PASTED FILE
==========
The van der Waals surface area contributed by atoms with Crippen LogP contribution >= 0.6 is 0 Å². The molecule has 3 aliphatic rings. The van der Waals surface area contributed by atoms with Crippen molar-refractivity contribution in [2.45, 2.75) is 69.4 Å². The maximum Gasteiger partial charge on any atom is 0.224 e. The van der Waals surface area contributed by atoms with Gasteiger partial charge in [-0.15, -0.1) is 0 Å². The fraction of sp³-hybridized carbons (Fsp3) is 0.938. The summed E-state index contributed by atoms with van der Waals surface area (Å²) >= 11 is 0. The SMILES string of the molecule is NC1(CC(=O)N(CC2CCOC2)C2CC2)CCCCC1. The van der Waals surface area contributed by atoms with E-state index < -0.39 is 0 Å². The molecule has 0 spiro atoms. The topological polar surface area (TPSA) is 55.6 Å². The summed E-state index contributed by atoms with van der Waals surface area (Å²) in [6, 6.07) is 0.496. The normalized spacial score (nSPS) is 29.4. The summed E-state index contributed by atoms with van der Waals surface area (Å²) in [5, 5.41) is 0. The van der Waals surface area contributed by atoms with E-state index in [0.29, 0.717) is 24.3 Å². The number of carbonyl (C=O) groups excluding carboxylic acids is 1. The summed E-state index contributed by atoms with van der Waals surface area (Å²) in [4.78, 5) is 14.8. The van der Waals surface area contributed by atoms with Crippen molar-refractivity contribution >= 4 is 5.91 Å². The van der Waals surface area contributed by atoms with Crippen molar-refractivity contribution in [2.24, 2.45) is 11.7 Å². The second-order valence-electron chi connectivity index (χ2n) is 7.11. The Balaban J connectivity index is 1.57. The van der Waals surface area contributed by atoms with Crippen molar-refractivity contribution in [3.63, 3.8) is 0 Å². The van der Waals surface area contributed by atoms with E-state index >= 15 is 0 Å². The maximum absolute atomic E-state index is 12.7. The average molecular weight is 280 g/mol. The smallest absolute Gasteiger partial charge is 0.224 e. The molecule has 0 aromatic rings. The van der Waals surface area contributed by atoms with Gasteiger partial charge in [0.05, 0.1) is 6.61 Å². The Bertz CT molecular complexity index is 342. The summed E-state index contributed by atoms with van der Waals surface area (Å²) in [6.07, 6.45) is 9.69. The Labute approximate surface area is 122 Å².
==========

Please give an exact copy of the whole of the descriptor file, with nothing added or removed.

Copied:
The van der Waals surface area contributed by atoms with Crippen LogP contribution >= 0.6 is 0 Å². The molecule has 3 aliphatic rings. The van der Waals surface area contributed by atoms with Crippen molar-refractivity contribution in [2.45, 2.75) is 69.4 Å². The maximum Gasteiger partial charge on any atom is 0.224 e. The van der Waals surface area contributed by atoms with Gasteiger partial charge in [-0.15, -0.1) is 0 Å². The fraction of sp³-hybridized carbons (Fsp3) is 0.938. The summed E-state index contributed by atoms with van der Waals surface area (Å²) >= 11 is 0. The SMILES string of the molecule is NC1(CC(=O)N(CC2CCOC2)C2CC2)CCCCC1. The van der Waals surface area contributed by atoms with E-state index < -0.39 is 0 Å². The molecule has 0 spiro atoms. The topological polar surface area (TPSA) is 55.6 Å². The summed E-state index contributed by atoms with van der Waals surface area (Å²) in [6, 6.07) is 0.496. The normalized spacial score (nSPS) is 29.4. The summed E-state index contributed by atoms with van der Waals surface area (Å²) in [5, 5.41) is 0. The van der Waals surface area contributed by atoms with E-state index in [0.29, 0.717) is 24.3 Å². The number of carbonyl (C=O) groups excluding carboxylic acids is 1. The summed E-state index contributed by atoms with van der Waals surface area (Å²) in [4.78, 5) is 14.8. The van der Waals surface area contributed by atoms with Crippen molar-refractivity contribution >= 4 is 5.91 Å². The van der Waals surface area contributed by atoms with Crippen molar-refractivity contribution in [2.24, 2.45) is 11.7 Å². The second-order valence-electron chi connectivity index (χ2n) is 7.11. The Balaban J connectivity index is 1.57. The van der Waals surface area contributed by atoms with Crippen molar-refractivity contribution in [3.63, 3.8) is 0 Å². The van der Waals surface area contributed by atoms with E-state index >= 15 is 0 Å². The maximum absolute atomic E-state index is 12.7. The average molecular weight is 280 g/mol. The smallest absolute Gasteiger partial charge is 0.224 e. The molecule has 0 aromatic rings. The van der Waals surface area contributed by atoms with Gasteiger partial charge in [0.05, 0.1) is 6.61 Å². The Bertz CT molecular complexity index is 342. The summed E-state index contributed by atoms with van der Waals surface area (Å²) in [6.07, 6.45) is 9.69. The Labute approximate surface area is 122 Å².